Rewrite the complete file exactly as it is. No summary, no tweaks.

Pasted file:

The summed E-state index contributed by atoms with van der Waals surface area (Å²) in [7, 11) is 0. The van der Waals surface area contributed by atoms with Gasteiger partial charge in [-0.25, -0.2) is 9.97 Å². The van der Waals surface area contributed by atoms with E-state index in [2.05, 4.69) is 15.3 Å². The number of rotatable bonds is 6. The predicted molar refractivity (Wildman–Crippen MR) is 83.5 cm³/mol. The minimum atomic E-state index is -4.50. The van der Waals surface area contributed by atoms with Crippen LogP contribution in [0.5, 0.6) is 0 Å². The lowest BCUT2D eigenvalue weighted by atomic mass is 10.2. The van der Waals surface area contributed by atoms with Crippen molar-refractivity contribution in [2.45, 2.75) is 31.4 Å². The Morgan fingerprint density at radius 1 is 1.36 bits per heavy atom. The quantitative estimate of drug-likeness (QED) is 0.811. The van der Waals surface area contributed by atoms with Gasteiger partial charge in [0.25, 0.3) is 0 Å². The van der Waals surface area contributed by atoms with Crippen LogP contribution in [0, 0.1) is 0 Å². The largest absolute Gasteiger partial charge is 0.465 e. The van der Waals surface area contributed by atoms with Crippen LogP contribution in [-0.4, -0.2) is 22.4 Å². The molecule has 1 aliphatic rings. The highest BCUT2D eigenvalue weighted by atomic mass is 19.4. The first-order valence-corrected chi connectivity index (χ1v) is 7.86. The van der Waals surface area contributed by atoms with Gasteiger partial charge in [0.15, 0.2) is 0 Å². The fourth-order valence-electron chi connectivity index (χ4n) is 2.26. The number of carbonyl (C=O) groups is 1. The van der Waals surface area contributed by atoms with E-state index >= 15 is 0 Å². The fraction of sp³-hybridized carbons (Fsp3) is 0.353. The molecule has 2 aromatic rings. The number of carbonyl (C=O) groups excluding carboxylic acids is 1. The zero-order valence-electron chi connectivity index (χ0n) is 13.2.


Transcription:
The summed E-state index contributed by atoms with van der Waals surface area (Å²) in [7, 11) is 0. The van der Waals surface area contributed by atoms with Gasteiger partial charge in [-0.25, -0.2) is 9.97 Å². The van der Waals surface area contributed by atoms with E-state index in [2.05, 4.69) is 15.3 Å². The number of rotatable bonds is 6. The predicted molar refractivity (Wildman–Crippen MR) is 83.5 cm³/mol. The minimum atomic E-state index is -4.50. The van der Waals surface area contributed by atoms with Crippen LogP contribution in [0.5, 0.6) is 0 Å². The lowest BCUT2D eigenvalue weighted by atomic mass is 10.2. The van der Waals surface area contributed by atoms with Crippen molar-refractivity contribution in [2.45, 2.75) is 31.4 Å². The Morgan fingerprint density at radius 1 is 1.36 bits per heavy atom. The quantitative estimate of drug-likeness (QED) is 0.811. The van der Waals surface area contributed by atoms with Gasteiger partial charge in [0.25, 0.3) is 0 Å². The van der Waals surface area contributed by atoms with Crippen LogP contribution in [0, 0.1) is 0 Å². The largest absolute Gasteiger partial charge is 0.465 e. The van der Waals surface area contributed by atoms with Crippen LogP contribution in [-0.4, -0.2) is 22.4 Å². The molecule has 1 aliphatic rings. The highest BCUT2D eigenvalue weighted by atomic mass is 19.4. The first-order valence-corrected chi connectivity index (χ1v) is 7.86. The van der Waals surface area contributed by atoms with Gasteiger partial charge in [0.15, 0.2) is 0 Å². The fourth-order valence-electron chi connectivity index (χ4n) is 2.26. The number of carbonyl (C=O) groups is 1. The van der Waals surface area contributed by atoms with E-state index >= 15 is 0 Å². The fraction of sp³-hybridized carbons (Fsp3) is 0.353. The molecule has 2 aromatic rings. The number of carbonyl (C=O) groups excluding carboxylic acids is 1. The zero-order valence-electron chi connectivity index (χ0n) is 13.2.